“Architectural Archaeology of the Narkomfin Building”: the Recap
One of the most important events of 2020 has been the completion of the long-awaited restoration of the monument of Soviet avant-garde architecture – the Narkomfin Building, the progenitor of the typology of social housing in this country. The house retained its residential function as the main one, alongside with a number of artifacts and restoration clearances turned into living museum exhibits.
LIFE on the Setun River
The area in the valley of the Setun River near the Vereiskaya Street got two new blocks of the “LIFE-Kutuzovsky” housing complex, designed by ADM architects. The two new blocks have a retail boulevard of their own, and a small riverside park.
Three towers on a podium over the Ramenka River are the new dominant elements on the edge of a Soviet “microdistrict”. Their scale is quite modern: the height is 176 m – almost a skyscraper; the facades are made of glass and steel. Their graceful proportions are emphasized by a strict white grid, and the volumetric composition picks up the diagonal “grid of coordinates” that was once outlined in the southwest of Moscow by the architects of the 1970’s and 1980’s.
Clouds over the Railroad
In the stead of former warehouses near “Lyubertsy-1” station, a new housing complex has been built, which peacefully coexists with the railroad, with the flyover bridge, and with the diverse surrounding scenery, not only dominating over the latter, but improving it.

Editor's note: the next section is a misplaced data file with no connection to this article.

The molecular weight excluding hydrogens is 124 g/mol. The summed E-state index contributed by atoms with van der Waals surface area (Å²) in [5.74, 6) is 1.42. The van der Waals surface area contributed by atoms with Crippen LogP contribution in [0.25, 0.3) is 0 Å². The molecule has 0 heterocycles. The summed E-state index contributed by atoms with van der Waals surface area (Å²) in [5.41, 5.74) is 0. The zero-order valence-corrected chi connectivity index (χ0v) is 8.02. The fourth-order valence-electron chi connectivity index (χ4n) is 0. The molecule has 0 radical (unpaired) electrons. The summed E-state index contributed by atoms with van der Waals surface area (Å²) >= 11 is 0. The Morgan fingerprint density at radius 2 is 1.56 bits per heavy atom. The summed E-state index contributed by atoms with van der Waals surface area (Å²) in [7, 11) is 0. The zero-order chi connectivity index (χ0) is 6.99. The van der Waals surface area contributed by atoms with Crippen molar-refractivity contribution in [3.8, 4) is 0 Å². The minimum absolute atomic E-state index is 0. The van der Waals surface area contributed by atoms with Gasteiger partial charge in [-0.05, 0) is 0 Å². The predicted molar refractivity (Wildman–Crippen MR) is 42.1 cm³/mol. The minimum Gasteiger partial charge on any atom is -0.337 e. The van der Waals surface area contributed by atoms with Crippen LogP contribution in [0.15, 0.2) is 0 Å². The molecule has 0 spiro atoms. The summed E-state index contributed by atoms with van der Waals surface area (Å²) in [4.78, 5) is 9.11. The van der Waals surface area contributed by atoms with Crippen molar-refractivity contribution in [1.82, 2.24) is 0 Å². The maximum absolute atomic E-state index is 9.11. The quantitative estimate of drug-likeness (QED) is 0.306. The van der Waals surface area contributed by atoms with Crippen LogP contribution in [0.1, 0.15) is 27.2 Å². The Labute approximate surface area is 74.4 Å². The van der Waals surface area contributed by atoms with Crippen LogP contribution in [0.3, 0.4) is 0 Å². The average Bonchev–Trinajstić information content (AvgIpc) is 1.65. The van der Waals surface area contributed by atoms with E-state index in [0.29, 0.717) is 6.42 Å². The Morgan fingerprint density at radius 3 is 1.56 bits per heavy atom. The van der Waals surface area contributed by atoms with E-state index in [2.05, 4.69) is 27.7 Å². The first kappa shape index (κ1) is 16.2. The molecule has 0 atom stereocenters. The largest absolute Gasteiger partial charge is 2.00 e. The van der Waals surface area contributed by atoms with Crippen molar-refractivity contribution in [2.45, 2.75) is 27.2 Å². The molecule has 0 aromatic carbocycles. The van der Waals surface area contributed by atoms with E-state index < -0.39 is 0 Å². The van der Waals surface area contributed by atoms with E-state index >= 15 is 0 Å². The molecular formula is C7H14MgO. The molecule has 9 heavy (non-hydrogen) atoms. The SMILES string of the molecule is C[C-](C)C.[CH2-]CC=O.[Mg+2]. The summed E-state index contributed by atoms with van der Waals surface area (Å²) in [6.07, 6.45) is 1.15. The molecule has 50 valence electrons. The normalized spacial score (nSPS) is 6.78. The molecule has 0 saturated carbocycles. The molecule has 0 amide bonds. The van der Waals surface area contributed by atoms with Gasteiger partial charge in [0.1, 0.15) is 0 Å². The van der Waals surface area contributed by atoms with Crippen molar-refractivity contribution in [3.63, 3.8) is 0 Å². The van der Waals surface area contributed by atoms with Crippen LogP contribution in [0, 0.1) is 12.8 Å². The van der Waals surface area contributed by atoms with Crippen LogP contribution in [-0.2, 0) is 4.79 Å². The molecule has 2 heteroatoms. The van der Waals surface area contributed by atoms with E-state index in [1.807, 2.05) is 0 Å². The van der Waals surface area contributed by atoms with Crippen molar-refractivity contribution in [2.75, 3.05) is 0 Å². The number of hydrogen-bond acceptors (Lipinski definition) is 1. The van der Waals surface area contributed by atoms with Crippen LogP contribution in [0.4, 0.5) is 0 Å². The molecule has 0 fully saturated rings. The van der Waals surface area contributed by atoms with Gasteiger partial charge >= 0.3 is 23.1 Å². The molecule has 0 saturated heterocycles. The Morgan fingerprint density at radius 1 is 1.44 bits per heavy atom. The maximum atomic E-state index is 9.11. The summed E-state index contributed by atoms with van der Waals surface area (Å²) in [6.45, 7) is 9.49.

Towers in a Forest
The authors of the housing complex “In the Heart of Pushkino” were faced with a difficult task: to preserve the already existing urban forest, at the same time building on it a compound of rather high density. This is how three towers at the edge of the forest appeared with highly developed public spaces in their podiums and graceful “tucks” in the crowning part of the 18-story volumes.
The Towers of “Sputnik”
Six towers, which make up a large housing complex standing on the bank of the Moskva River at the very start of the Novorizhskoe Highway, provide the answers to a whole number of marketing requirements and meets a whole number of restrictions, offering a simple rhythm and a laconic formula for the houses that the developer preferred to see as “flashy”.
The Starting Point
In this article, we are reviewing two retro projects: one is 20 years old, the other is 25. One of them is Saint Petersburg’s first-ever townhouse complex; the other became the first example of a high-end residential complex on Krestovsky Island. Both were designed and built by Evgeny Gerasimov and Partners.
The Path to New Ornamentation
The high-end residential complex “Aristocrat” situated next to a pine park at the start of the Rublev Highway presents a new stage of development of Moscow’s decorative historicist architecture: expensively decorated, yet largely based on light-colored tones, and masterfully using the romantic veneer of majolica inserts.
Renovation: the Far East Style
The competition project of renovating two central city blocks of Yuzhno-Sakhalinsk, developed by UNK project, won the nomination “Architectural and planning solutions of city construction”.
The Istituto Centrale per la Grafica in Rome presents Sergei Tchoban’s exhibition “Imprint of the future. Destiny of Piranesi’s City”. The exhibition includes four etchings, based on Roman architectural views of the XVIII century complemented by futuristic insertions, as well as a lot of drawings that investigate the same topic, at times quite expressively. The exhibition poses questions, but does not seem to give any answers. Since going to Rome is pretty problematic now, let’s at least examine the pictures.
In Search of Visual Clarity
In this article, we are reviewing a discussion devoted to the question of designing city space elements, which is quite complicated for the Russian expanses of land. The discussion was organized by the Genplan Institute of Moscow at the ArchMoscow convention in Gostiny Dvor.